I came home from work on Tuesday to find a sign on the street corner a couple of blocks from my house. The riverside street was going to be closed the next day for tree felling.
Since our little cul de sac leads off this street, with no other entrance and exit, I wondered if I would be able to get out the next morning. As it turned out, the sign was a block further up than the part that was actually closed, and although I had to slalom through traffic cones, I was able to leave without any trouble.
I'm not sure if I was relieved or disappointed. A day at home would have been nice. But I'd probably have felt obliged to go to work anyway, which would mean a tedious and complicated bus ride.
You'd think they'd find a better way to notify the residents than a sign on the corner the night before.
I had an errand to do on the way home (collect accounts for a small literary magazine from the auditor), which left me running late for the final session of the Canterbury Poets Collective autumn readings. However the first half is open mic, and the second half is the guest readers, so I didn't mind too much missing the first two or three. There were some fine open mic readers and a guest reader I was really looking forward to - Rhian Gallagher. Rhian is not very well-known in New Zealand as she lived in the UK for quite a few years, where her collection Salt Water Creek was short-listed for the Forward Prize for best first collection. I first came across her work on the Poetry Daily website (no link as their archive only lasts a year).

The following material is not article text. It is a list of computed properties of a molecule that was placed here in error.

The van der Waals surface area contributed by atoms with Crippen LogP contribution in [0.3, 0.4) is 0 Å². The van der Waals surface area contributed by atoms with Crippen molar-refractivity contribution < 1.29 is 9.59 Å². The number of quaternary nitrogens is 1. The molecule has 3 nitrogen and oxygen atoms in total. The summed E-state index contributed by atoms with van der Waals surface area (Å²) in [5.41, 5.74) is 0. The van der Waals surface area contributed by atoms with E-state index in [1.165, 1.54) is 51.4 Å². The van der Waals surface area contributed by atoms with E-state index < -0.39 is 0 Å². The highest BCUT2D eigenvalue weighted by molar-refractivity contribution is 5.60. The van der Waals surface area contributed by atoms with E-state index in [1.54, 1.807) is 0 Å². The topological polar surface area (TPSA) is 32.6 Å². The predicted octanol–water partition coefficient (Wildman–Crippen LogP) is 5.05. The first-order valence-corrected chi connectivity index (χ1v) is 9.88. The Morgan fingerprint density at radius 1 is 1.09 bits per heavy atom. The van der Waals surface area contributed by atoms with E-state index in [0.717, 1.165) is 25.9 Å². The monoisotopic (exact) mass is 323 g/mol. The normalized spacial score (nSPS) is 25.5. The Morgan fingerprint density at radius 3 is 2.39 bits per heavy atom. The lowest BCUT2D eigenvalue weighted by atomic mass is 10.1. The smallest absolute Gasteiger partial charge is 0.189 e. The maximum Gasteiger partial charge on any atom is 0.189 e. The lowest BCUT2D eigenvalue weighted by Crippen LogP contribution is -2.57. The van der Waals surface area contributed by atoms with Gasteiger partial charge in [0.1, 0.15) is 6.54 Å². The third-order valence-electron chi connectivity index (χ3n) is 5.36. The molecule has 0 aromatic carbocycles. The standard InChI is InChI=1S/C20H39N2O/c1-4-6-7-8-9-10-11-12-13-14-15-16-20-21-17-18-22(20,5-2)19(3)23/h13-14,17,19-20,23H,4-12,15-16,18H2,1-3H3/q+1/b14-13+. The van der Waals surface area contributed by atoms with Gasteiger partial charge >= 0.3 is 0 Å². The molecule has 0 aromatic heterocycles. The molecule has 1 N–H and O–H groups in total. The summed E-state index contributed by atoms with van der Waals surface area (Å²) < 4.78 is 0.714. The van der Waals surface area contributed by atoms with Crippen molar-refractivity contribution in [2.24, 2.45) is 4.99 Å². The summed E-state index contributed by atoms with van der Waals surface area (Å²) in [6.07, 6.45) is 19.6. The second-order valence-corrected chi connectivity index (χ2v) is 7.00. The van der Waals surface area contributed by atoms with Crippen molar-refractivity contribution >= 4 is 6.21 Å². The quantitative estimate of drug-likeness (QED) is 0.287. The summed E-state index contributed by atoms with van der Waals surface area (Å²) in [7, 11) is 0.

Unfortunately I was rather tired and found myself dozing off. In my waking moments I confirmed that I really did like her work, and I also enjoyed the final guest poet Tony Beyer. I think I'll be looking for their books to study more.
Overall I'm beginning to think that I don't really take in all that much at readings. What I come away with mostly is an overall impression of the sound of a poem. And what I am interested in is: does it sound like a poem? What makes it a poem? Much of what I hear, especially from the open mic readers, sounds like prose. On the page it may look like a poem, but on reading it aloud, the line breaks seem to be lost. And some of the open mic poems had really, really long sentences. Beautiful pieces of prose, but prose none the less.
I listen for rhythm and cadence. Some of my favourites were those that didn't contain complete sentences -lists and fragments. It reminds me to experiment more with grammatical constructions in my own writing.
I do have some reports and links on some of the guest poets from earlier sessions, but i'll keep them for another post.